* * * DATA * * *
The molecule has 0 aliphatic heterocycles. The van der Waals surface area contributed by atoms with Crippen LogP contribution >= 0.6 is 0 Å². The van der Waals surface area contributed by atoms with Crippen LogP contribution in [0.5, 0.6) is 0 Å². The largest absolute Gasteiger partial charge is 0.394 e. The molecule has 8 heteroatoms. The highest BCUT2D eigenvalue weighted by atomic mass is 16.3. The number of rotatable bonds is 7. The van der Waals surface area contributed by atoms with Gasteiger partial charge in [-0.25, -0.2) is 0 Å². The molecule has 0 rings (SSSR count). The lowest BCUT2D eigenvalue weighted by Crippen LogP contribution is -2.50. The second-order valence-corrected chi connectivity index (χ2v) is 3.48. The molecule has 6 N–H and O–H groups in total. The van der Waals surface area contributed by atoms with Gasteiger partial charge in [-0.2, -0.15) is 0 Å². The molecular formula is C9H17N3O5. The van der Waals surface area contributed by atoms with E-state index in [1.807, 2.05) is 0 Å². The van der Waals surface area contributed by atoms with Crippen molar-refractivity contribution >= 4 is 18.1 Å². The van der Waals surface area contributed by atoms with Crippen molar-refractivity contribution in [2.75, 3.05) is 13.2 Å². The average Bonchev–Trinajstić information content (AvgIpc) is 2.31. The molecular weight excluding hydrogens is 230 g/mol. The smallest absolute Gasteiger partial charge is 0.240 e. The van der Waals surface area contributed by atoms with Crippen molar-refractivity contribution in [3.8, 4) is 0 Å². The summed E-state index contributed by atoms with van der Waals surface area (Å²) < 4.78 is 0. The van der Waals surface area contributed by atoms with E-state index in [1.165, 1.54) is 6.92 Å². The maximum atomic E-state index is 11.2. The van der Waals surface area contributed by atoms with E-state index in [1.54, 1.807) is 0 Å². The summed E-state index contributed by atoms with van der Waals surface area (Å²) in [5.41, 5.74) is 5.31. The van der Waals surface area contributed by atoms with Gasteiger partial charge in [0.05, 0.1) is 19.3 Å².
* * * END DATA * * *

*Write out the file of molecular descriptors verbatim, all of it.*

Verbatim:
The molecule has 0 aliphatic heterocycles. The van der Waals surface area contributed by atoms with Crippen LogP contribution >= 0.6 is 0 Å². The van der Waals surface area contributed by atoms with Crippen LogP contribution in [0.5, 0.6) is 0 Å². The largest absolute Gasteiger partial charge is 0.394 e. The molecule has 8 heteroatoms. The highest BCUT2D eigenvalue weighted by atomic mass is 16.3. The number of rotatable bonds is 7. The van der Waals surface area contributed by atoms with Gasteiger partial charge in [-0.25, -0.2) is 0 Å². The molecule has 0 rings (SSSR count). The lowest BCUT2D eigenvalue weighted by Crippen LogP contribution is -2.50. The second-order valence-corrected chi connectivity index (χ2v) is 3.48. The molecule has 6 N–H and O–H groups in total. The van der Waals surface area contributed by atoms with Gasteiger partial charge in [-0.2, -0.15) is 0 Å². The molecular formula is C9H17N3O5. The van der Waals surface area contributed by atoms with E-state index in [1.807, 2.05) is 0 Å². The van der Waals surface area contributed by atoms with Crippen molar-refractivity contribution >= 4 is 18.1 Å². The van der Waals surface area contributed by atoms with Crippen molar-refractivity contribution in [2.75, 3.05) is 13.2 Å². The average Bonchev–Trinajstić information content (AvgIpc) is 2.31. The molecular weight excluding hydrogens is 230 g/mol. The smallest absolute Gasteiger partial charge is 0.240 e. The van der Waals surface area contributed by atoms with Crippen molar-refractivity contribution in [3.8, 4) is 0 Å². The summed E-state index contributed by atoms with van der Waals surface area (Å²) < 4.78 is 0. The van der Waals surface area contributed by atoms with E-state index in [1.165, 1.54) is 6.92 Å². The maximum atomic E-state index is 11.2. The van der Waals surface area contributed by atoms with E-state index in [1.54, 1.807) is 0 Å². The summed E-state index contributed by atoms with van der Waals surface area (Å²) in [5.41, 5.74) is 5.31. The van der Waals surface area contributed by atoms with Gasteiger partial charge in [0.05, 0.1) is 19.3 Å².